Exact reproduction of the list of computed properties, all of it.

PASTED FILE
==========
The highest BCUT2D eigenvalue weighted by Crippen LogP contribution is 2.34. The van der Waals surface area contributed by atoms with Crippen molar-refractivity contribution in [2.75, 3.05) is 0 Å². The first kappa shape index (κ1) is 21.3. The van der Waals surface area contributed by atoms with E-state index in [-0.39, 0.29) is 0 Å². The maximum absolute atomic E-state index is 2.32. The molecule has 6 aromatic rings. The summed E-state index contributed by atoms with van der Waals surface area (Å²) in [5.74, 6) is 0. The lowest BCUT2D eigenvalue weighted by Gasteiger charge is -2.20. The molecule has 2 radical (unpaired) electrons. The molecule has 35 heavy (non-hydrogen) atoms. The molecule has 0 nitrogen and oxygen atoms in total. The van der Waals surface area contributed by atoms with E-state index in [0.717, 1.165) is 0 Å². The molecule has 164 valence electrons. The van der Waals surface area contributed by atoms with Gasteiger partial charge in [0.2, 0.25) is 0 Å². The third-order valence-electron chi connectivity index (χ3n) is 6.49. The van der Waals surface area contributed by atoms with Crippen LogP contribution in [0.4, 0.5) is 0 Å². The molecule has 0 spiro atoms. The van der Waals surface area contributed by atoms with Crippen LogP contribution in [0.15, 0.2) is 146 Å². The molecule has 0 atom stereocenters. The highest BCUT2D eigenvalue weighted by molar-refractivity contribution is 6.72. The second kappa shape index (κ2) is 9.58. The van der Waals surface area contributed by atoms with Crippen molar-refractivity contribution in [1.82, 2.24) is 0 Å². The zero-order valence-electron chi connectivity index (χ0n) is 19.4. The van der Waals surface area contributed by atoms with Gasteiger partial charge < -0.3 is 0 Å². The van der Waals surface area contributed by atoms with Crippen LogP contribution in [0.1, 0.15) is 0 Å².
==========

The highest BCUT2D eigenvalue weighted by Crippen LogP contribution is 2.34. The van der Waals surface area contributed by atoms with Crippen molar-refractivity contribution in [2.75, 3.05) is 0 Å². The first kappa shape index (κ1) is 21.3. The van der Waals surface area contributed by atoms with E-state index in [-0.39, 0.29) is 0 Å². The maximum absolute atomic E-state index is 2.32. The molecule has 6 aromatic rings. The summed E-state index contributed by atoms with van der Waals surface area (Å²) in [5.74, 6) is 0. The lowest BCUT2D eigenvalue weighted by Gasteiger charge is -2.20. The molecule has 2 radical (unpaired) electrons. The molecule has 35 heavy (non-hydrogen) atoms. The molecule has 0 nitrogen and oxygen atoms in total. The van der Waals surface area contributed by atoms with E-state index in [0.717, 1.165) is 0 Å². The molecule has 164 valence electrons. The van der Waals surface area contributed by atoms with Gasteiger partial charge in [0.2, 0.25) is 0 Å². The third-order valence-electron chi connectivity index (χ3n) is 6.49. The van der Waals surface area contributed by atoms with Crippen LogP contribution in [0.4, 0.5) is 0 Å². The molecule has 0 spiro atoms. The van der Waals surface area contributed by atoms with Crippen LogP contribution in [0.15, 0.2) is 146 Å². The molecule has 0 atom stereocenters. The highest BCUT2D eigenvalue weighted by molar-refractivity contribution is 6.72. The second kappa shape index (κ2) is 9.58. The van der Waals surface area contributed by atoms with Crippen molar-refractivity contribution in [1.82, 2.24) is 0 Å². The zero-order valence-electron chi connectivity index (χ0n) is 19.4. The van der Waals surface area contributed by atoms with Gasteiger partial charge < -0.3 is 0 Å². The van der Waals surface area contributed by atoms with Crippen LogP contribution in [0.1, 0.15) is 0 Å².